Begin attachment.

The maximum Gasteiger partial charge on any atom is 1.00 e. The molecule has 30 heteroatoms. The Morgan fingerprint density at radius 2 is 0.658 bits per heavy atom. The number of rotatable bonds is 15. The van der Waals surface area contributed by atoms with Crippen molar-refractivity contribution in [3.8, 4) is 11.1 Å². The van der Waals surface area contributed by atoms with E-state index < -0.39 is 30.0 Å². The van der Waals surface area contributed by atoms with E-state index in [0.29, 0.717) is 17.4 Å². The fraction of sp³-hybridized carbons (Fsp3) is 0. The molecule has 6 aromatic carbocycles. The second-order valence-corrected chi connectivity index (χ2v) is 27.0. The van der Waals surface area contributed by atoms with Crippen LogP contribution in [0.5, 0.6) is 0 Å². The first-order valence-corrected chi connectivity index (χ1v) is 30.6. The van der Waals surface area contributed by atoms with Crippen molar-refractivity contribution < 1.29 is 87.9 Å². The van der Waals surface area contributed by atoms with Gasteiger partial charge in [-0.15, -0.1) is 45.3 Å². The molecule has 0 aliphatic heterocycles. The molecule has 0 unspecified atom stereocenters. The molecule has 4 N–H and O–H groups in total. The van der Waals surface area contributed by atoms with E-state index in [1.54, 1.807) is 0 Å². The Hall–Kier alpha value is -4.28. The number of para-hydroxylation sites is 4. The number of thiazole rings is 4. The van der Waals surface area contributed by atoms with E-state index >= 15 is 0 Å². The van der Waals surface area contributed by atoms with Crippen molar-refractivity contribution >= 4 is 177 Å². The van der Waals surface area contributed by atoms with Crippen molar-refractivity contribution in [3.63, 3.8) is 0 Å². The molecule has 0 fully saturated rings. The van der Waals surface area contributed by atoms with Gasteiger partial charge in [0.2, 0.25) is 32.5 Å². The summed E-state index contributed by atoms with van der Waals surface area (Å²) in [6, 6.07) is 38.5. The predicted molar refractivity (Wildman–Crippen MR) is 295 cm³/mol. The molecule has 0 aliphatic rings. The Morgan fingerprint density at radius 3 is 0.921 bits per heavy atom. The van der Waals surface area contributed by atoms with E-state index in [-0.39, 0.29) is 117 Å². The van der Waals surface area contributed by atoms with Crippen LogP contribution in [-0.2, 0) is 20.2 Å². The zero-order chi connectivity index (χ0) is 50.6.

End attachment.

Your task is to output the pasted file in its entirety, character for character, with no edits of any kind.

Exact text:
The maximum Gasteiger partial charge on any atom is 1.00 e. The molecule has 30 heteroatoms. The Morgan fingerprint density at radius 2 is 0.658 bits per heavy atom. The number of rotatable bonds is 15. The van der Waals surface area contributed by atoms with Crippen molar-refractivity contribution in [3.8, 4) is 11.1 Å². The van der Waals surface area contributed by atoms with E-state index < -0.39 is 30.0 Å². The van der Waals surface area contributed by atoms with E-state index in [0.29, 0.717) is 17.4 Å². The fraction of sp³-hybridized carbons (Fsp3) is 0. The molecule has 6 aromatic carbocycles. The second-order valence-corrected chi connectivity index (χ2v) is 27.0. The van der Waals surface area contributed by atoms with Crippen LogP contribution in [0.5, 0.6) is 0 Å². The first-order valence-corrected chi connectivity index (χ1v) is 30.6. The van der Waals surface area contributed by atoms with Crippen molar-refractivity contribution < 1.29 is 87.9 Å². The van der Waals surface area contributed by atoms with Gasteiger partial charge in [-0.15, -0.1) is 45.3 Å². The molecule has 0 aliphatic heterocycles. The molecule has 0 unspecified atom stereocenters. The molecule has 4 N–H and O–H groups in total. The van der Waals surface area contributed by atoms with E-state index in [1.54, 1.807) is 0 Å². The Hall–Kier alpha value is -4.28. The number of para-hydroxylation sites is 4. The number of thiazole rings is 4. The van der Waals surface area contributed by atoms with E-state index >= 15 is 0 Å². The van der Waals surface area contributed by atoms with Crippen molar-refractivity contribution >= 4 is 177 Å². The van der Waals surface area contributed by atoms with Crippen molar-refractivity contribution in [3.63, 3.8) is 0 Å². The molecule has 0 fully saturated rings. The van der Waals surface area contributed by atoms with Gasteiger partial charge in [0.2, 0.25) is 32.5 Å². The summed E-state index contributed by atoms with van der Waals surface area (Å²) in [6, 6.07) is 38.5. The predicted molar refractivity (Wildman–Crippen MR) is 295 cm³/mol. The molecule has 0 aliphatic rings. The Morgan fingerprint density at radius 3 is 0.921 bits per heavy atom. The van der Waals surface area contributed by atoms with E-state index in [-0.39, 0.29) is 117 Å². The van der Waals surface area contributed by atoms with Crippen LogP contribution in [-0.2, 0) is 20.2 Å². The zero-order chi connectivity index (χ0) is 50.6.